Download an annotated full-color PDF of our Guns in Public Places brochure.


The Dramatic Weakening of Concealed Weapon Laws Nationwide

Common sense dictates that having more guns in public increases the risks of gun violence, which is why 56% of Americans oppose laws allowing people to carry concealed, loaded handguns in public places.1 Historically, most states either prohibited or severely limited concealed carrying. Handgun carrying bans were among the earliest gun laws adopted by states;2 even legendary Old West frontier towns like Dodge City, Kansas, knew better than to allow the carrying of hidden pistols.3 In the twentieth century, some states adopted “may issue” permitting systems, granting law enforcement the discretion to issue concealed carry permits to persons who could demonstrate a legitimate need to carry a hidden gun in public.4 Other states continued to ban concealed carrying altogether.  READ MORE »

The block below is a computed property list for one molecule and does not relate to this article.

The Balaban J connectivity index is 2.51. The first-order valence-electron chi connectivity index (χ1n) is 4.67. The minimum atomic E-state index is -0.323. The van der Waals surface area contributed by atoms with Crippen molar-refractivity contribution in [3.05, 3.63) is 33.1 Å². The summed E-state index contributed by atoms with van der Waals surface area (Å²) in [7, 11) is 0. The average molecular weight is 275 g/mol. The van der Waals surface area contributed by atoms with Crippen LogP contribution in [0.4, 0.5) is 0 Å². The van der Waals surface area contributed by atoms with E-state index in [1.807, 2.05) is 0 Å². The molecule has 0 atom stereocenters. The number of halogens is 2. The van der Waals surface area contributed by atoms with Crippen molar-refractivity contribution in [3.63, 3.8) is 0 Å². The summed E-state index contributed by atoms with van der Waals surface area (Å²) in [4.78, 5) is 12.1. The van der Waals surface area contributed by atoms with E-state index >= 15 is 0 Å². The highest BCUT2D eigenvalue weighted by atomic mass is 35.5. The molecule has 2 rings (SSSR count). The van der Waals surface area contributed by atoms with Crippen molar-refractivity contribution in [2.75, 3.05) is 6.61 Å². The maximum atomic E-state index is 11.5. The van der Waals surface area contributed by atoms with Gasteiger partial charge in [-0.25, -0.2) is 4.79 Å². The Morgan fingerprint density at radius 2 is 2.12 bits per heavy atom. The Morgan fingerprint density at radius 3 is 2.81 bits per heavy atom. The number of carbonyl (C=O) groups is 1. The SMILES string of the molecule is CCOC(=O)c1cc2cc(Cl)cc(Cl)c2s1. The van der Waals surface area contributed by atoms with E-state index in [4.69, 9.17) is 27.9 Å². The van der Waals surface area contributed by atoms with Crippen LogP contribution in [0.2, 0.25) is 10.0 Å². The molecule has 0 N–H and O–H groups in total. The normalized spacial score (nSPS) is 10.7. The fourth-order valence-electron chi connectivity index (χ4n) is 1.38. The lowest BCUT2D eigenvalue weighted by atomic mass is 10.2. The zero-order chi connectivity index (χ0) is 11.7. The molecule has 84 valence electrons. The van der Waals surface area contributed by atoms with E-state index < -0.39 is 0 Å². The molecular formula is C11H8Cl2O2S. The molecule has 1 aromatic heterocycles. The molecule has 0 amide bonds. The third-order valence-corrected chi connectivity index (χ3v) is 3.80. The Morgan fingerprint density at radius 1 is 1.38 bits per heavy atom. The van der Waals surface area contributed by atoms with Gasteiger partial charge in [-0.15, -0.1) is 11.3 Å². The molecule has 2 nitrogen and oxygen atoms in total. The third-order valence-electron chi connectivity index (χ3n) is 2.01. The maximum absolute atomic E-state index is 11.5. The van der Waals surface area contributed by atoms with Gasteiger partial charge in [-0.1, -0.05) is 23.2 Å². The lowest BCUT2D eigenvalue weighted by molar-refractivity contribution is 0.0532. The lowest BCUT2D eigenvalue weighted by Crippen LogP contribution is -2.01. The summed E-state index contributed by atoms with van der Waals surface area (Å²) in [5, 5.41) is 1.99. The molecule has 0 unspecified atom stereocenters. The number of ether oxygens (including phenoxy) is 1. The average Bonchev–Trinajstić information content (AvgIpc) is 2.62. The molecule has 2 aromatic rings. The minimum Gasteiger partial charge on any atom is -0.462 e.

1. Lake Research Partners for the Brady Center to Prevent Gun Violence, Findings from a National Survey of 600 Registered Voters, April 26-28, 2010. []
  2. Saul Cornell, A Well-Regulated Militia 137-44 (2006). []
  3. Bill Draper, Guns Still an Issue in Modern-Day Dodge City, Lawrence J.-World, Mar. 7, 2004. []
  4. See Md. Code Ann., Pub. Safety §§ 5-303, 5-306(a). []

Gun Laws Matter: A Comparison of State Firearms Laws and Statistics

Posted on Thursday, July 1st, 2010

Download a PDF of Gun Laws Matter